Study: COVID-19 offers us the chance to improve employee experience and create the ‘new better.’ Here’s how.
Employees across all industries are facing experience gaps at work. And during the pandemic, issues that used to just bother people became serious impediments to work.
At Qualtrics, we conducted a global study of 6,000 employees across eight industries to identify employee experience gaps and recommend actions that organizations can take to move past the “new normal” and create the “new better.”
Travel & Hospitality
Closed borders and canceled conferences meant that many in the Travel & Hospitality industry faced furloughs and layoffs — more than any other industry. And only 42% of industry employees still working full-time say they feel valued by their company — the lowest of any industry.
Of all industries studied, automotive workers were the least likely to say their company’s response to COVID-19 was above average. But 42% of industry employees say communication between employees and company leadership has improved since the pandemic, and 64% say employee health is now more important to their organization.
Leaders who want to continue improving the automotive industry after the pandemic should maintain better communication patterns with their employees, act on improvements they’ve seen as employees work from home, and practice “always-on” listening.
In contrast to the automotive industry, healthcare professionals were the most likely to say their organizations’ reaction to COVID-19 was above average. Nearly three-quarters of healthcare workers (72%) say employee health has become more important to their organization since the pandemic began, and 58% say they feel pride working for their organization.
Healthcare workers’ single largest complaint before the pandemic, however, was that management didn’t listen well enough. Leaders in the industry can build the “new better” by asking for and acting on feedback, then showing and communicating to their employees exactly what they’ve done with that feedback.
Much like the Travel & Hospitality industry, fewer retail workers (44%) feel valued at their company, and only about half (47%) say they feel pride working for their company. The majority (62%), however, say their company has reacted well to COVID-19-related industry shifts. In fact, 59% expect even more delivery vs. in-store shopping in the near future.
But retail leaders who want to build the “new better” will have to focus on more than just customer-related innovations. They also need to listen continuously to their employees and act on the feedback they receive. Retail faces particular challenges helping employees feel valued and supported. If employees became “essential workers” during the pandemic, they should feel essential afterward, too.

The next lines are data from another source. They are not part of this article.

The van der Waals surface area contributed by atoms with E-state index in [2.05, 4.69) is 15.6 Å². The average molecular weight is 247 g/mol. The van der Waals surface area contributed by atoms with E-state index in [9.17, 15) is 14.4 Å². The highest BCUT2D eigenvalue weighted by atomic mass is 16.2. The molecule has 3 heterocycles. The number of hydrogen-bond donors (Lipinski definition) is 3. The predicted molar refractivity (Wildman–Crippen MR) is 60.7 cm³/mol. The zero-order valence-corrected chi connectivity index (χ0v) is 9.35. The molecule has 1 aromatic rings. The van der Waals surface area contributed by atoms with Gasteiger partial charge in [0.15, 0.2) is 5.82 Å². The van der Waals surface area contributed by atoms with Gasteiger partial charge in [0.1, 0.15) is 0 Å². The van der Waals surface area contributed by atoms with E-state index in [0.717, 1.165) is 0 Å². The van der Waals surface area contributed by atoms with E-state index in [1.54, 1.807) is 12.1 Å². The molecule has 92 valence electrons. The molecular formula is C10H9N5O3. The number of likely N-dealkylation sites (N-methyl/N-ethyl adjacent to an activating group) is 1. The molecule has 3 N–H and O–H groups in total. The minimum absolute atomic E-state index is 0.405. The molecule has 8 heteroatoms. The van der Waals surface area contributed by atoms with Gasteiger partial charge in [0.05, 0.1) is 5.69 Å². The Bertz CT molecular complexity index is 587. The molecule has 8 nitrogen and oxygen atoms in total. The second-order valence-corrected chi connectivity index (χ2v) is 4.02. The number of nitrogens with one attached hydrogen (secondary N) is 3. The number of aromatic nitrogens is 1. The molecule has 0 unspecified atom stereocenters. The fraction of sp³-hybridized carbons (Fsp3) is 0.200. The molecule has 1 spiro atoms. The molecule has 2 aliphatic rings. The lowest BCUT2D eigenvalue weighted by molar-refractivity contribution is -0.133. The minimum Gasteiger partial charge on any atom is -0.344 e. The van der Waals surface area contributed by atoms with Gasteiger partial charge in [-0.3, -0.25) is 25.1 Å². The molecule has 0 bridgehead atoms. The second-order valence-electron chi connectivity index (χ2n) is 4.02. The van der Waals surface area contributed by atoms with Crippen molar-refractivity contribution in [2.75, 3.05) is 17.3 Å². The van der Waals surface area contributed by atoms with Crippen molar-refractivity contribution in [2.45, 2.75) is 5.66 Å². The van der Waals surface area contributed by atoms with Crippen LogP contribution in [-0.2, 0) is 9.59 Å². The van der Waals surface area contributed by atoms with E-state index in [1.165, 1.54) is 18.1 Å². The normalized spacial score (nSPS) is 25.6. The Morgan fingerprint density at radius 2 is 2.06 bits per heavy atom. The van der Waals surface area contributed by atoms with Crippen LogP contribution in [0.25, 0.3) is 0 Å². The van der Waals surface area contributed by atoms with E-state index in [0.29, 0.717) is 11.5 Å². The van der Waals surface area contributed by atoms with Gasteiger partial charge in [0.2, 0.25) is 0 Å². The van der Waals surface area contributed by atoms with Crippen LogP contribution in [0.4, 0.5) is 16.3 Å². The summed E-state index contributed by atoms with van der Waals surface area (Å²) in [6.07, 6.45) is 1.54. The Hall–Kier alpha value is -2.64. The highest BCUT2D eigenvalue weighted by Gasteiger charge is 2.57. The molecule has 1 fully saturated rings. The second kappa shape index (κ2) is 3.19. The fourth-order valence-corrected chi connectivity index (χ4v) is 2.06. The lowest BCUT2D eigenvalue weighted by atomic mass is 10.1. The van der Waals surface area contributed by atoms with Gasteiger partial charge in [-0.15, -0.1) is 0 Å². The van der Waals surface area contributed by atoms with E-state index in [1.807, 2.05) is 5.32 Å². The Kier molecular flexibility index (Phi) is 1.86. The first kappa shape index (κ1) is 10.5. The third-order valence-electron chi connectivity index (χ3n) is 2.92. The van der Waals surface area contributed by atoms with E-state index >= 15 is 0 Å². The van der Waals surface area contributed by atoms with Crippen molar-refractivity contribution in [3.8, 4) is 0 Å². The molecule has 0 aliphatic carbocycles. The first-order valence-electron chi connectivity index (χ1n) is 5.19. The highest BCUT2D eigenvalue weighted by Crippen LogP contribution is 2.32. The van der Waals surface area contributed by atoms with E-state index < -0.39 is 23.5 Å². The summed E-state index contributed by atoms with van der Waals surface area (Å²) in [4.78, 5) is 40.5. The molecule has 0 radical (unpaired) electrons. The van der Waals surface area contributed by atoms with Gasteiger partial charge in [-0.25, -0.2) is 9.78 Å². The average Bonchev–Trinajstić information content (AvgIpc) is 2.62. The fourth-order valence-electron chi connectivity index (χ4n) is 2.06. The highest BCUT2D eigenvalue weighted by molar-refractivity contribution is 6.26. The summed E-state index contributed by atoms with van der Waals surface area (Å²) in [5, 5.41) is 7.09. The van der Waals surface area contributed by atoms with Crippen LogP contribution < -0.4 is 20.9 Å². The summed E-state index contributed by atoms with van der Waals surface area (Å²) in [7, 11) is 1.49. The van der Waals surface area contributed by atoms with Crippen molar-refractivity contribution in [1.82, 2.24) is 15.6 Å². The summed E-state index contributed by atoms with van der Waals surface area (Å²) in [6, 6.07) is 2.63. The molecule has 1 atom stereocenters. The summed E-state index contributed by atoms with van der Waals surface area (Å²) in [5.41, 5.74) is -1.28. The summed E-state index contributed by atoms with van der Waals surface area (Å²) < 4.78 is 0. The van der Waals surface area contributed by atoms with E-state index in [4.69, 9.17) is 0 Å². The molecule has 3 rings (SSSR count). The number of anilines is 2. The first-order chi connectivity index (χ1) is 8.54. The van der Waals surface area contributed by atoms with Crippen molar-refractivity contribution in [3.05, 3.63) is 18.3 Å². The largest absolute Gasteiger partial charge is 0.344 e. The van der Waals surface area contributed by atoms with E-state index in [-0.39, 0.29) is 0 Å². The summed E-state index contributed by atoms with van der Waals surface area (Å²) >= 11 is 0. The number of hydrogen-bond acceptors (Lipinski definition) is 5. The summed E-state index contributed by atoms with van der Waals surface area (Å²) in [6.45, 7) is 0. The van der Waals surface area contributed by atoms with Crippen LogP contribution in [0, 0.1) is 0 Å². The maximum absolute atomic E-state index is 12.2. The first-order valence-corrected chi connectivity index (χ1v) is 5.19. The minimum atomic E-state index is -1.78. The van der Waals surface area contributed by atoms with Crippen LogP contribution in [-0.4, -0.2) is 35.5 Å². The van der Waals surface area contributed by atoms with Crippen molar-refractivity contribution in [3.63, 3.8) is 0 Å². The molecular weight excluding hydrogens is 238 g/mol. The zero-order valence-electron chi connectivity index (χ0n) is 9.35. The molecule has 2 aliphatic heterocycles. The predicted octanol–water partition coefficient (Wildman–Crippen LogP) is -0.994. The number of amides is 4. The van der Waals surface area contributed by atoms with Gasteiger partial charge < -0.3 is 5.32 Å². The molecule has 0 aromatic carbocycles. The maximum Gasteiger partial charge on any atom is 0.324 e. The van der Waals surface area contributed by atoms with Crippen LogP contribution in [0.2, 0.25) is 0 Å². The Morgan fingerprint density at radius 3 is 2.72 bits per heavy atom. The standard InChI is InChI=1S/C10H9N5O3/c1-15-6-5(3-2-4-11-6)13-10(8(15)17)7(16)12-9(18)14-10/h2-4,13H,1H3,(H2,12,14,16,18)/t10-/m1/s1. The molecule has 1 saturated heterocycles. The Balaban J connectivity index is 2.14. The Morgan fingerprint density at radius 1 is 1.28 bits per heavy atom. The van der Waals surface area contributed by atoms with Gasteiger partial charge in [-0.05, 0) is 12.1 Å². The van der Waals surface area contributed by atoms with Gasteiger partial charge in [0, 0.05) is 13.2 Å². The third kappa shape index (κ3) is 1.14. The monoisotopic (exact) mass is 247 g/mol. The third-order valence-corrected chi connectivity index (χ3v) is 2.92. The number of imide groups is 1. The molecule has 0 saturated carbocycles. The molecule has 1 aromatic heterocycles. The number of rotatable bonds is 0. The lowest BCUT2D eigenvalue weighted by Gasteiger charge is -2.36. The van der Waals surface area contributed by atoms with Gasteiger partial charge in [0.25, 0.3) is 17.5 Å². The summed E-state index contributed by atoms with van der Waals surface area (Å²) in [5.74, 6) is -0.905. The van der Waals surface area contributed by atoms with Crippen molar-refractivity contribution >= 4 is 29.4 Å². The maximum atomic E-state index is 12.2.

Government workers are less likely to say employee health is important to their organization than most other industries, and one of the most likely to say they don’t feel valued by their organization. Only 27% have said their employee experience has gotten better since the pandemic. They do, however, expect their organizations will be more open to remote work in the future.
Government leaders looking to close their employees’ experience gaps should embrace new communication tools — including those that allow employees to work from home — and digitize more services, like many other industries have done during the pandemic.
Educators have been forced to quickly adjust to new ways of teaching and administrating. And 56% say they expect more investment in digital and remote learning tech in the future. But only 28% of educators say their employee experience has gotten better since the pandemic, and 42% feel valued by their employers.
Industry leaders who want to create a better educational environment for both students and teachers should ask both what type of tools they need to continue learning and teaching efficiently in the current circumstances — and make sure they get them. They should also increase the frequency with which they listen to and solicit feedback and show educators how they’re turning that feedback into action.
Though all industries have been affected by the virus, the Technology industry may be in the best position to cope. More tech workers say they feel pride working for their company than in any other industry, and more than half say remote work has helped them be more productive (53%) and more creative (51%) now than before the pandemic.
Tech leaders who want to continue this upward trend should latch onto this new workplace flexibility and determine how to continue offering that flexibility in a way that both inspires employees and drives the business forward.
Like tech workers, financial services employees have enjoyed certain changes made because of the pandemic. In fact, financial services workers were 4X more likely to say that their employee experience got better than to say it got worse. And 73% of finance workers — more than any other industry — say employee health is more important to their company since the pandemic began.
Leaders in the finance industry can create the “new better” by latching onto new workplace flexibility, making employee experience and wellbeing a priority, and acting more quickly on feedback.
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